WKU gets all-clear on fifth-year accreditation report


Wyatt Sparkman, Reporter

The Southern Association of Colleges and Schools Commission on Colleges notified WKU Tuesday that the university has successfully completed its fifth-year interim accreditation report with no concerns, questions, or additional reporting required.

“I couldn’t be more pleased with the outcome,” Rob Hale, associate provost for faculty and academic excellence and WKU’s SACSCOC liaison, said in a WKU press release. “This means WKU has successfully demonstrated compliance with all standards. Our team did an outstanding job producing a top-notch report that is vital to the success of our institution.”

The fifth-year report covers several important accreditation standards that include improving student learning and maintaining an appropriate and safe physical plan while providing adequate staffing and adequate student support services. An institution may lose state and federal funding along with its ability to grant degrees if loses accreditation.

“An institution might have to write a follow-up report or answer questions from SACSCOC if it cannot demonstrate compliance with certain standards,” Hale said in an email interview. “If serious issues are raised with certain standards, then the institution might have to write a monitoring report until the standard is met.” In WKU’s case, none of that happened.

The fifth-year report is a crucial step in a 10-year reaffirmation cycle for academic accreditation. In each reaffirmation cycle, colleges and universities develop a quality enhancement plan based on the institution’s efforts to improve performance in a certain area. SACSCOC notified WKU that its 2015 plan — improving students’ evidence-gathering, argumentation and sense-making skills — had been successful.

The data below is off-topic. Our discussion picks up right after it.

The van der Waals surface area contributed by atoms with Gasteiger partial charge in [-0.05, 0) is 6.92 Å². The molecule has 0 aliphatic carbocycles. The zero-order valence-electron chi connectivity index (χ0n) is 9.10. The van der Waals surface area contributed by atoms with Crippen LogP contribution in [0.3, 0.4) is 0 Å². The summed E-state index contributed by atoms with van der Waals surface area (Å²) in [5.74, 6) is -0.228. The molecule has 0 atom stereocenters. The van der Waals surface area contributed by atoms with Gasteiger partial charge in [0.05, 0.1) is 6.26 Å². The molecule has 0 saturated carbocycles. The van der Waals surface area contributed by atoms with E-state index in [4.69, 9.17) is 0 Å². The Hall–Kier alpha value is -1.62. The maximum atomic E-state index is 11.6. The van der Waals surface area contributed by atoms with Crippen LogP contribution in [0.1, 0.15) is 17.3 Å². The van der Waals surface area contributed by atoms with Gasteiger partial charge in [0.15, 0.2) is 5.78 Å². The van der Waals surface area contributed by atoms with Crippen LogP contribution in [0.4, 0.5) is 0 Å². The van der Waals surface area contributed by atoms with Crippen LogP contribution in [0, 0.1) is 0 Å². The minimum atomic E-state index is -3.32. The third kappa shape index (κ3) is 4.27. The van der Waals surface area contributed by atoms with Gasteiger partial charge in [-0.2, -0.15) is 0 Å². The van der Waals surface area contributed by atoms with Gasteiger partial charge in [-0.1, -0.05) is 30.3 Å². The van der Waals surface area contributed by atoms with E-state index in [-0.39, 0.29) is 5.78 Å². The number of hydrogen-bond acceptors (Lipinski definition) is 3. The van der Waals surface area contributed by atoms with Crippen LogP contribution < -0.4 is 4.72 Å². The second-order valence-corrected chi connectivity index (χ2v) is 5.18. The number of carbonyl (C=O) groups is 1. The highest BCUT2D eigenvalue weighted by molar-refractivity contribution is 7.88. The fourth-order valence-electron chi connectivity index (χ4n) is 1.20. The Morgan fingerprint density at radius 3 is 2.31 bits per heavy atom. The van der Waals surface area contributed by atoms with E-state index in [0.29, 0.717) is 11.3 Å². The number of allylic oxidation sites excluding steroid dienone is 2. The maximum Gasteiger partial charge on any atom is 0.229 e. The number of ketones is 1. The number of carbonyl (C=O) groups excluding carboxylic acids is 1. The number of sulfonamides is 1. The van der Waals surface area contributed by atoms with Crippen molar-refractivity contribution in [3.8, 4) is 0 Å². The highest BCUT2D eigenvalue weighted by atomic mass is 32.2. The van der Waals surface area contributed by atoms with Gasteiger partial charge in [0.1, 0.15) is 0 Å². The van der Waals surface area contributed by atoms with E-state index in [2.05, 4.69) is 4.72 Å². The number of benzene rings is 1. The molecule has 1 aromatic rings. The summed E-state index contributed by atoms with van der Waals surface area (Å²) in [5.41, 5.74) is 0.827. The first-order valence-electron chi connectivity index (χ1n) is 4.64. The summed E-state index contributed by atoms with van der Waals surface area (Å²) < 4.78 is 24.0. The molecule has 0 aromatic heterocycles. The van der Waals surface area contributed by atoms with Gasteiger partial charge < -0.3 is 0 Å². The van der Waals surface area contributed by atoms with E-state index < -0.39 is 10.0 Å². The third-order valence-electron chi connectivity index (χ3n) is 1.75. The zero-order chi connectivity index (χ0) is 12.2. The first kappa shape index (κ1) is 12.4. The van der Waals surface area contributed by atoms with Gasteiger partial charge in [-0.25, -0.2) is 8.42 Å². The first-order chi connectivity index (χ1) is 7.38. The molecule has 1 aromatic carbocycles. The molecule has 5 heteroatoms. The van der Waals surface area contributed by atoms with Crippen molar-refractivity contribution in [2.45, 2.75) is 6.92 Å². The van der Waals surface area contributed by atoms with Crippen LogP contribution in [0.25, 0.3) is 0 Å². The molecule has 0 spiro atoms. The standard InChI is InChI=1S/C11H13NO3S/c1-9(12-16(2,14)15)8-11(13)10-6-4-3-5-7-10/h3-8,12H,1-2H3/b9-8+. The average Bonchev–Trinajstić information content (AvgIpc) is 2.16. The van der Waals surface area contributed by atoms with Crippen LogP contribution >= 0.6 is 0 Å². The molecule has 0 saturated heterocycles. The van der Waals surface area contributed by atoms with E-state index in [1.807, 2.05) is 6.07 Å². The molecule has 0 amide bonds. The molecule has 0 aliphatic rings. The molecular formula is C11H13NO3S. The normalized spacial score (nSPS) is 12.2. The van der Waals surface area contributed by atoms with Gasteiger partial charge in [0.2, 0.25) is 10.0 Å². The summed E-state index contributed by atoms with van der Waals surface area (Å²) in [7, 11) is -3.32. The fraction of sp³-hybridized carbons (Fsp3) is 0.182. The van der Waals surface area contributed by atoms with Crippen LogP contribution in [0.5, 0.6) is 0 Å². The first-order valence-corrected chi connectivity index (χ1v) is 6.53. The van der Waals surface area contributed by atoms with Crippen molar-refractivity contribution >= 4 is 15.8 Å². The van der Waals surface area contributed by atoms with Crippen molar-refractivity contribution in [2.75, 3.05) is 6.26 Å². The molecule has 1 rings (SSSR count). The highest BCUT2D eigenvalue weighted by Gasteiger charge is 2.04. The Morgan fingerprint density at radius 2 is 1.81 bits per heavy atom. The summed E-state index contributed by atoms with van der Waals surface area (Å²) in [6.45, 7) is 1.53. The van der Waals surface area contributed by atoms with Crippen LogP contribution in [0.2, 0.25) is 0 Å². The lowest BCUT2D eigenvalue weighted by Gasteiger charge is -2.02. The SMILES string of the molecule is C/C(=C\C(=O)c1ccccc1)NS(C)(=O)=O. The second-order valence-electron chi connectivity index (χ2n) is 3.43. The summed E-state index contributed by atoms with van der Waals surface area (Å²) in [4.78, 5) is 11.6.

“The way the process works, institutions are looking at how well they comply with standards — it’s more of a report than a plan,” Hale said by email. “As an institution reviews compliance it might learn about ways it can improve, but that’s a secondary part of the process.  Results of a reaffirmation report can influence a strategic plan, which is the chief way universities plan for the future.”

WKU President Timothy Caboni, in announcing the news, praised the team that put together the report for SACSCOC.

“To produce a document that is 200 pages long with hundreds of additional pages of supporting materials during the past year was a substantial undertaking, but our faculty and staff rose to the challenge,” Caboni said in a WKU press release. “It is extremely rare for a university to be notified that no additional information is required in the reaffirmation process. This speaks to the fact that WKU is staying true to its mission of serving students and that we have a strong strategic plan guiding our steps.”

WKU will begin work on its full accreditation efforts that takes place every 10 years. The 2025 SACSCOC review will be a more thorough and vigorous process, Hale said by email. A key area, he said, is how WKU assesses student learning. The effort to improve in this particular metric will be led by Molly Kerby, assistant provost for institutional effectiveness.

“This is one of the most difficult parts of reaffirmation, and she’s put together a solid team to help us continue to improve in this area,” Hale said in the email. “We also need to find ways to leverage technology to help us track our work and progress better.”

Editor’s note: A previous version of this story incorrectly described Molly Kerby’s role in WKU’s 2025 accreditation review report. It has been edited to clarify that Kerby will lead the effort to improve assessment of student learning. The Herald regrets the error.